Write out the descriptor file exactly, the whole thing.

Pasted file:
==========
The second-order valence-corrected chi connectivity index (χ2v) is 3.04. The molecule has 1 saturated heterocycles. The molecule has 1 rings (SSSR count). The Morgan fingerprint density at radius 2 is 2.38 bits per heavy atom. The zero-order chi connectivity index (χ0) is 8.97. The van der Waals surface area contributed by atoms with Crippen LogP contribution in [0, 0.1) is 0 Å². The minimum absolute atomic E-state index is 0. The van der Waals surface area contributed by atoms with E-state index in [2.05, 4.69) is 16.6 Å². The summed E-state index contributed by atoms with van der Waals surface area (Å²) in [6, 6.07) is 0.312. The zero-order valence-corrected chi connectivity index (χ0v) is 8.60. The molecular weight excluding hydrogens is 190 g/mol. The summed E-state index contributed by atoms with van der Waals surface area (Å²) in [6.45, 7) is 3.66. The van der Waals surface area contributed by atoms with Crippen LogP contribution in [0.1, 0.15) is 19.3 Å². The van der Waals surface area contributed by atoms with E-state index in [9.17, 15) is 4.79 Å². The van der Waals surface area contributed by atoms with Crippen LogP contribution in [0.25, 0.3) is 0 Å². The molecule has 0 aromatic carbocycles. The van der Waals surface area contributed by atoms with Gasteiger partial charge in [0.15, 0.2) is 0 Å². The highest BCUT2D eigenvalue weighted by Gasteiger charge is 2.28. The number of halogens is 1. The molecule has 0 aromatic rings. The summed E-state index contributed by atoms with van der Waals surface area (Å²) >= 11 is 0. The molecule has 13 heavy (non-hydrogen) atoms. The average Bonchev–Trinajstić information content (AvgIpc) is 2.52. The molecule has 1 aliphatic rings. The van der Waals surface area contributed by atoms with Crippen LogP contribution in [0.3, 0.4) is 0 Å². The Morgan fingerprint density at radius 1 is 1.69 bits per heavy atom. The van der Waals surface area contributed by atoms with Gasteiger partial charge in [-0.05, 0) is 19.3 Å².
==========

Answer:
The second-order valence-corrected chi connectivity index (χ2v) is 3.04. The molecule has 1 saturated heterocycles. The molecule has 1 rings (SSSR count). The Morgan fingerprint density at radius 2 is 2.38 bits per heavy atom. The zero-order chi connectivity index (χ0) is 8.97. The van der Waals surface area contributed by atoms with Crippen LogP contribution in [0, 0.1) is 0 Å². The minimum absolute atomic E-state index is 0. The van der Waals surface area contributed by atoms with E-state index in [2.05, 4.69) is 16.6 Å². The summed E-state index contributed by atoms with van der Waals surface area (Å²) in [6, 6.07) is 0.312. The zero-order valence-corrected chi connectivity index (χ0v) is 8.60. The molecular weight excluding hydrogens is 190 g/mol. The summed E-state index contributed by atoms with van der Waals surface area (Å²) in [6.45, 7) is 3.66. The van der Waals surface area contributed by atoms with Crippen LogP contribution in [0.1, 0.15) is 19.3 Å². The van der Waals surface area contributed by atoms with E-state index in [9.17, 15) is 4.79 Å². The van der Waals surface area contributed by atoms with Crippen LogP contribution in [0.25, 0.3) is 0 Å². The molecule has 0 aromatic carbocycles. The van der Waals surface area contributed by atoms with Gasteiger partial charge in [0.15, 0.2) is 0 Å². The highest BCUT2D eigenvalue weighted by Gasteiger charge is 2.28. The number of halogens is 1. The molecule has 0 aromatic rings. The summed E-state index contributed by atoms with van der Waals surface area (Å²) >= 11 is 0. The molecule has 13 heavy (non-hydrogen) atoms. The average Bonchev–Trinajstić information content (AvgIpc) is 2.52. The molecule has 1 aliphatic rings. The van der Waals surface area contributed by atoms with Crippen LogP contribution in [0.3, 0.4) is 0 Å². The Morgan fingerprint density at radius 1 is 1.69 bits per heavy atom. The van der Waals surface area contributed by atoms with Gasteiger partial charge in [-0.05, 0) is 19.3 Å².